Military Connection: GI’s Internet Intervention: By Debbie Gregory

1SG Moerk

Army 1st Sgt. Katrina Moerk recently reminded service members about their code of conduct, and how their actions reflect on them and the military, even when they are on the internet.

Moerk has set the standard for all members of the U.S. military as to how they should behave, both in and out of uniform. For her standards and leadership, Moerk received a special thank you from Defense Secretary Chuck Hagel.

For those who serve their country, there is a level of pride in their service. The degrees of pride may vary, but it’s always there. Many will use military-centric images for their avatars on internet sites and their social media accounts. Some will use pictures of themselves in uniform.

Moerk, the senior enlisted for Charlie Company, 741st Military Intelligence Battalion, recently came across material on a social media network that she found sexist and offensive. When Moerk commented on the inappropriateness of the video, she was bombarded with insults from fellow commenters. When Moerk noticed that some of those launching insults in defense of the inappropriate material were wearing military uniforms, she contacted them directly.

Specifically, Moerk sent messages to the individuals, explaining who she was and why they were wrong. Some of the commenters that Moerk contacted were not happy with her tactic, responding that the internet is the wrong place to “pull rank” on someone. But these mostly junior enlisted members need to remember that while they are part of the U.S. military, they are held to a high standard of conduct on base, in the field, and in public settings. This includes the internet, especially if their military affiliation is made known by their actions.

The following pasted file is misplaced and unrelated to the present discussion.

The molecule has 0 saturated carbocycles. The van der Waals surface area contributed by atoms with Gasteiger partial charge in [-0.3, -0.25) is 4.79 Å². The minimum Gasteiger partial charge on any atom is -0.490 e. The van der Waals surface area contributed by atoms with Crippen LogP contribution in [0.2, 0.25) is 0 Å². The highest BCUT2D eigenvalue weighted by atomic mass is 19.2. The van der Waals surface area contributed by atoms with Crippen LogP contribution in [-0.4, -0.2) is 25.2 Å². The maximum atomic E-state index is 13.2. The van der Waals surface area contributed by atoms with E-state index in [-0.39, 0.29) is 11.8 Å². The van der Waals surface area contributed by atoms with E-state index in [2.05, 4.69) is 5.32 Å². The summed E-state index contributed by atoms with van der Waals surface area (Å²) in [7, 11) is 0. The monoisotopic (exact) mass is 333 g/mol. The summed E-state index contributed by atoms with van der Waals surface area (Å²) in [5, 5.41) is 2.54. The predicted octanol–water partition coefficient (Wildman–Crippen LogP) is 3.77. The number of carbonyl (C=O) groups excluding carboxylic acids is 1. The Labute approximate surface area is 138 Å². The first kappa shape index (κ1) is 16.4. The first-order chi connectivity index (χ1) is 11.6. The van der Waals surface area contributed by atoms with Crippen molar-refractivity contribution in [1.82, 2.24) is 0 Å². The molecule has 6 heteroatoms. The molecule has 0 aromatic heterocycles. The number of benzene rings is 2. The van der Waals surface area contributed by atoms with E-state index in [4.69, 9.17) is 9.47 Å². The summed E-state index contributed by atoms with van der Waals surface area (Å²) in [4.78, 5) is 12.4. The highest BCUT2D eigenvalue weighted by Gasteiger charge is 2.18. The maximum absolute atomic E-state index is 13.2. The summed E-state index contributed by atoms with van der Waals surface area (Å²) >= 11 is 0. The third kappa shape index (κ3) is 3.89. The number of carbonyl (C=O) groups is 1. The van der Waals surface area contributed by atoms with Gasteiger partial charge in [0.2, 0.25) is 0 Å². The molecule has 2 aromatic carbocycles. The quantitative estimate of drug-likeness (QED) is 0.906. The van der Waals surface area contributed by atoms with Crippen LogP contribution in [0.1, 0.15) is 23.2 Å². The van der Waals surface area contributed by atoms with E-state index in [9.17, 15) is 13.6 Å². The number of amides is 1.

Moerk reminded the commenters that if they were all in uniform, they would not attempt to speak in that manner to an E-8. So why should they be able to act inappropriately online?

“If you don’t know who you’re talking to, be careful what you say in an open public forum on the Internet,” Moerk told the commenters.

Moerk also copied Dr. Christine Altendorf, director of the Army’s Sexual Harassment Assault Response and Prevention (SHARP) program in the message, in attempt to help focus future SHARP trainings for their units. Altendorf brought Moerk’s email to the attention of Lt. Gen. Howard Bromberg, who was the Army’s deputy chief of staff for personnel at the time.

Gen. Bromberg launched three administrative investigations, because soldiers from three separate major commands were involved in the incident, either through producing the video or making inappropriate comments. Ultimately, SHARP training has been changed for the better. For leading by example and defending Army values, 1st Sgt. Moerk was awarded the Army Commendation Medal during a December 15th  ceremony at the Pentagon.

Military Connection would also like to applaud 1st Sgt. Moerk for her willingness to stand up and reproach inappropriate behavior in public. Perhaps other service members will think twice before making remarks online that could discredit to their branch of service. Moerk’s actions were in line with keeping to the highest standards of the Army, and epitomized the role of the non-commissioned officer, the backbone of the U.S. military.  

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Military Connection: GI’s Internet Intervention: By Debbie Gregory